I also see a "-M" flag, saying to use broadcast instead of multicast. From what I understand, multicast is not in any sort of general usage. I guess since this is direct-connect for my use, it doesn't matter. But I'm surprised that none of the examples I see use the "-M" flag, since I've seldom seen information on setting up multicast. Seems a little odd that it would "just work (TM)", but I guess in this restricted case it's possible?
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AngelKnight
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PostPosted: Sat Feb 02, 2013 10:30 pm    Post subject: Reply with quote

depontius wrote:
Does "ucarp" automagically do the ARP flood necessary for HA failover? The web documentation was a bit sparse on the details, and the online man page, while better, doesn't say, either.

Guessing that you're looking up www.ucarp.org's uCARP implementation... According to the README, yes, ucarp specifically gratuitous-ARPs on a failover.

depontius wrote:
I also see a "-M" flag, saying to use broadcast instead of multicast. From what I understand, multicast is not in any sort of general usage. I guess since this is direct-connect for my use, it doesn't matter. But I'm surprised that none of the examples I see use the "-M" flag, since I've seldom seen information on setting up multicast. Seems a little odd that it would "just work (TM)", but I guess in this restricted case it's possible?

You're correct, your setup is direct-connect so the fact that broadcasts don't traverse routers and multicast only does under certain circumstances is not relevant for your use case.
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AngelKnight
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PostPosted: Sat Feb 02, 2013 10:38 pm    Post subject: Re: Network routing and redundancy question Reply with quote

depontius wrote:
aliased IP, which will be eth1 on one of the servers. This looks like it might all work, because it's all traveling over the same ethernet cable, no matter what the IP is. But it doesn't feel right. It feels like I might have packets from the LAN coming out on eth1, from my server's native IP, going to the Netgear and out to Comcast. The return packet comes from Comcast and the Netgear sends it back to the aliased IP on my server, same device.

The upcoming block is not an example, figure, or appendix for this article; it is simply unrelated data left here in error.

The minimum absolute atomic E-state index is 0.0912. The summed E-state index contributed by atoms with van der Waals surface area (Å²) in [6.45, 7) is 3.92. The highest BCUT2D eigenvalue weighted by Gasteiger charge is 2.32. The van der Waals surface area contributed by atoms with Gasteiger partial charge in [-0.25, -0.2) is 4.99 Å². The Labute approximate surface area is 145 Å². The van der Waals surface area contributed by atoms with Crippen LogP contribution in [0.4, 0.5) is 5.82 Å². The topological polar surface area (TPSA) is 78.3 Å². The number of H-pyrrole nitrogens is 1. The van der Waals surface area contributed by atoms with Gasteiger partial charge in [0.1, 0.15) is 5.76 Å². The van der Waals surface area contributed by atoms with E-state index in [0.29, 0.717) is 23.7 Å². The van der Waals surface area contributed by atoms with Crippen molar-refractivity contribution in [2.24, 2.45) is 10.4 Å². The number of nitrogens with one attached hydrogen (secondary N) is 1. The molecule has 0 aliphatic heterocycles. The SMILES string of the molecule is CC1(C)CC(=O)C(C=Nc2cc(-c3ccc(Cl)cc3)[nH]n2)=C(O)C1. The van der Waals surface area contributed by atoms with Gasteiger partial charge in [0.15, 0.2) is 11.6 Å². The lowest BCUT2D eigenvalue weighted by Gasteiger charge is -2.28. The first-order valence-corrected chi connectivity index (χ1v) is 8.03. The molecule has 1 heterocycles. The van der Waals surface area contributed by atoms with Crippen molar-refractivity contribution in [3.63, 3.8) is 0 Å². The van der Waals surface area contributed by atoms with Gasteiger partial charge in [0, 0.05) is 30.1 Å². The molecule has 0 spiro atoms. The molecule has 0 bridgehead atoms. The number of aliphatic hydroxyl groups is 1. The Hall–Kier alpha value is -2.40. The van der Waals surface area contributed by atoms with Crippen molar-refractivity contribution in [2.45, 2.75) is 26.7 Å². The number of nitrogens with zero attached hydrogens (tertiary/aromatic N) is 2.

I guess when routing packets, the IPs of the router don't really matter, as long as you got there and as long as it knows the next hop?

Comments?


Only comment of note is that your guess above is one of the fundamental pieces of knowledge everyone has to get to about IP packets before good guesses about how a packet flows can be made.

For everyone else, a summary:
  • With normal IP packet forwarding, the destination IP address is the root of the forwarding decision. The forwarding decision is the choice of how the given packet will forward. Note: the forwarding decision determines how the packet will forward, not *if* it should forward.

    Nothing else matters.

    Nothing else.

    Really.

    Your instincts might be yelling at you as you read this. Ignore them, they're wrong.
  • When any other information is used as the start of the decision on how to forward, this is known as "policy routing". Examples: source IP address, ingress interface, payload protocol, etc.
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depontius
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PostPosted: Mon Feb 04, 2013 1:54 pm    Post subject: Reply with quote

AngelKnight wrote:

Guessing that you're looking up www.ucarp.org's uCARP implementation... According to the README, yes, ucarp specifically gratuitous-ARPs on a failover.


I looked at the link, and it appears that ucarp only furnishes a hook for me to generate the ARP flood. I know I've seen this information before, but I can't find it now. I also know that I've got to send an ARP flood to all clients, so they'll start shooting packets to the new MAC. I also know that ARP flooding is generally frowned on, but this is my own LAN and this is a legitimate reason.

I guess I'm finding links on "gratuitous ARP" now, and can puzzle something out. On the other hand, if you have something that works now with in-portage packages, I'd be curious to see.
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PostPosted: Thu Feb 07, 2013 2:06 am    Post subject: Reply with quote

Check the source: src/garp.c
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depontius
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PostPosted: Thu Feb 07, 2013 4:42 pm    Post subject: Reply with quote

I see now that it has the gratuitous arp code built-in, and see more about it in the README. The documentation talked about diddling the arp cache in the up/down scripts, but I guess that's the local arp cache, not the clients' arp caches.